Spring 2020 will be one for the history books as Covid-19 takes hold across the globe. But we need to start the thinking about what we could be facing on the other side, and take advantage of the opportunities where they exist, says placemaking consultant BEN STEPHENSON.
The rolling news cycle is both excruciating and addictive, with small, incremental developments about the spread of coronavirus available at every page-refresh. It’s exhausting and unhealthy to fixate on the immediate problem without also looking beyond, to how we plan for the recovery.
This is the second and last part of the blog post on the epidemics behind urban planning, Part 1 examined the origins of urban planning in the 19th century, and how the fear of epidemics and the social unrest which would ensue from them, shaped cities in Western Europe and North America. You can read Part 1 following this link.
By the early twentieth century, housing conditions for people of the working classes had once again become appalling in most cities of the industrialized north. In 1902 the Dutch government decided to pass a housing act containing several provisions to address this crisis. Among others, city authorities were to develop building codes setting quality standards for construction, while cities with over 10,000 inhabitants were to develop an expansion plan indicating different housing zones. In terms of housing provision, the act gave municipalities the right to provide financial support to non-for-profit housing associations that worked in the field of public housing. Following the act, Amsterdam’s social-democratic government commissioned the architect Hendrik Berlage with the design for an expansion plan of Amsterdam’s South (Amsterdam Zuid) and provided subsidies to housing associations even into World War I, when private construction had come to a halt. The plan for Amsterdam Zuid is for a city where green permeates everything, the vast courtyards, the streets and squares. Housing and retail are largely separated and – underpinning the form – there is a political conviction that even lower classes deserve adequate, affordable housing and the role of the state is to provide it.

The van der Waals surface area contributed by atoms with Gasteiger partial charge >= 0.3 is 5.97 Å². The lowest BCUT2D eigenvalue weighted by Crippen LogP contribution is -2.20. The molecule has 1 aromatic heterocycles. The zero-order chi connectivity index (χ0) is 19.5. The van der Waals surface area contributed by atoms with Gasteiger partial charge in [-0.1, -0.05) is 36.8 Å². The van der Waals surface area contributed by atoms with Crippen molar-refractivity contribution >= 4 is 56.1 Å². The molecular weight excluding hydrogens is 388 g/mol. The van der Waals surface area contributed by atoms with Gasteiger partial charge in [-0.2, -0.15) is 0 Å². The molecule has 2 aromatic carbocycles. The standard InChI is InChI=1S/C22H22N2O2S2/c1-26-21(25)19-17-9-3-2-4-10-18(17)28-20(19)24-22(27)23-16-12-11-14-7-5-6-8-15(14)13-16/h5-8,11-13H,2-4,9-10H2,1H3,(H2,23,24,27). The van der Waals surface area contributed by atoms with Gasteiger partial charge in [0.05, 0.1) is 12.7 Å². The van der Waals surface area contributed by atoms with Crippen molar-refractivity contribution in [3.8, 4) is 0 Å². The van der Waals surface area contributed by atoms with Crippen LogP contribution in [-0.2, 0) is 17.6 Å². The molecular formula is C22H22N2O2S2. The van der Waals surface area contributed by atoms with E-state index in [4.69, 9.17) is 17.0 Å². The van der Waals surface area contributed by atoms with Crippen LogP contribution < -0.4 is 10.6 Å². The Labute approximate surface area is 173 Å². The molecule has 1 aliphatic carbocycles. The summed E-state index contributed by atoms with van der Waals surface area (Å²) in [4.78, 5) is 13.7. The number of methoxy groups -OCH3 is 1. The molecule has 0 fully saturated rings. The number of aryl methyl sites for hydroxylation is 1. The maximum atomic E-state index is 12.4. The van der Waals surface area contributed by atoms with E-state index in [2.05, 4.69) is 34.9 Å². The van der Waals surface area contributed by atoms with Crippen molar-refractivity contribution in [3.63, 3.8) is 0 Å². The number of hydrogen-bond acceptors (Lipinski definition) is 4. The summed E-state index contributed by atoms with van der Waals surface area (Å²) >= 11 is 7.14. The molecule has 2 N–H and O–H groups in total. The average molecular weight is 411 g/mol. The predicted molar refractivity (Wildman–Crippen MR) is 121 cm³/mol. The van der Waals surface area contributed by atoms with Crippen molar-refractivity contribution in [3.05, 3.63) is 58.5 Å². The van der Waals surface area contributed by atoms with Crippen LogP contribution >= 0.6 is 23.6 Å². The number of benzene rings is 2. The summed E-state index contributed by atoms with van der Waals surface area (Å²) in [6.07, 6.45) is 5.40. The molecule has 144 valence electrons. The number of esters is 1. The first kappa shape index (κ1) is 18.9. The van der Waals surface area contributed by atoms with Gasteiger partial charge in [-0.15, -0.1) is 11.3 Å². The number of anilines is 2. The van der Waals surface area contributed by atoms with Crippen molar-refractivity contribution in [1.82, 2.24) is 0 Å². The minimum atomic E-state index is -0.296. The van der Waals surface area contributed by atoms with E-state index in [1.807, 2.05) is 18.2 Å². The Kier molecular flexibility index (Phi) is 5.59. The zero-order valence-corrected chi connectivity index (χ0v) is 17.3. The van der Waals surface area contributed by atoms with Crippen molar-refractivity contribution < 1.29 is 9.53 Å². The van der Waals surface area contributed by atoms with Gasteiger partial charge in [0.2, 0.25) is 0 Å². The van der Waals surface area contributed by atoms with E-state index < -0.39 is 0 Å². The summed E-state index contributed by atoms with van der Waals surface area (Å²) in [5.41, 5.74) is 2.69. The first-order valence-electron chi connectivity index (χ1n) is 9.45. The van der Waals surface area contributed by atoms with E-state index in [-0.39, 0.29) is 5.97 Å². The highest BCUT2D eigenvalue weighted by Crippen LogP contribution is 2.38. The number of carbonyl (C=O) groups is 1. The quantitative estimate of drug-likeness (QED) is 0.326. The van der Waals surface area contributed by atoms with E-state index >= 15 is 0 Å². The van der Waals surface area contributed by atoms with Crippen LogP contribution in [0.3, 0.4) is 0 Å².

By Nikos Ntounis, Regine Sonderland Saga, Maria Loronõ-Leturiondo, Tom Hindmarch and Cathy Parker
passing day we are witnessing the unprecedented effects of COVID-19 on the
heart of our cities and towns, as the boundless pandemic is altering – and
potentially displacing – their social and economic role. In the UK, as in other
countries, the implementation of strict public health measures means that the
majority of service-based and non-food retail, hospitality and leisure business
premises remain closed to reduce social contact
(MHCLG, 2020). Footfall, a key metric in
the management of town centres and other commercial areas, has declined since
the lockdown was announced on the 23rd of March. Yesterday (31st of March)
footfall was down 81.4% compared to the same period last year (Springboard, 2020).
The relatively short period of disruption has already triggered the
first wave of store closures (Laura Ashley, BrightHouse, Carluccio’s), impacting
first on the most vulnerable businesses, whose position was fragile even before
the scale of the pandemic and the unprecedented public health response will
mean much more disturbance is yet to come.
Macroeconomic estimates suggest that the economic shock of COVID-19 will
be around 10% of global GDP. This is five times more than the credit and
liquidity problems that caused the global financial crisis of 2007-2008 (Milne,
2020). A massive number of bankruptcies will likely follow, which will put at
risk many jobs and have a significant impact on the attractiveness of many of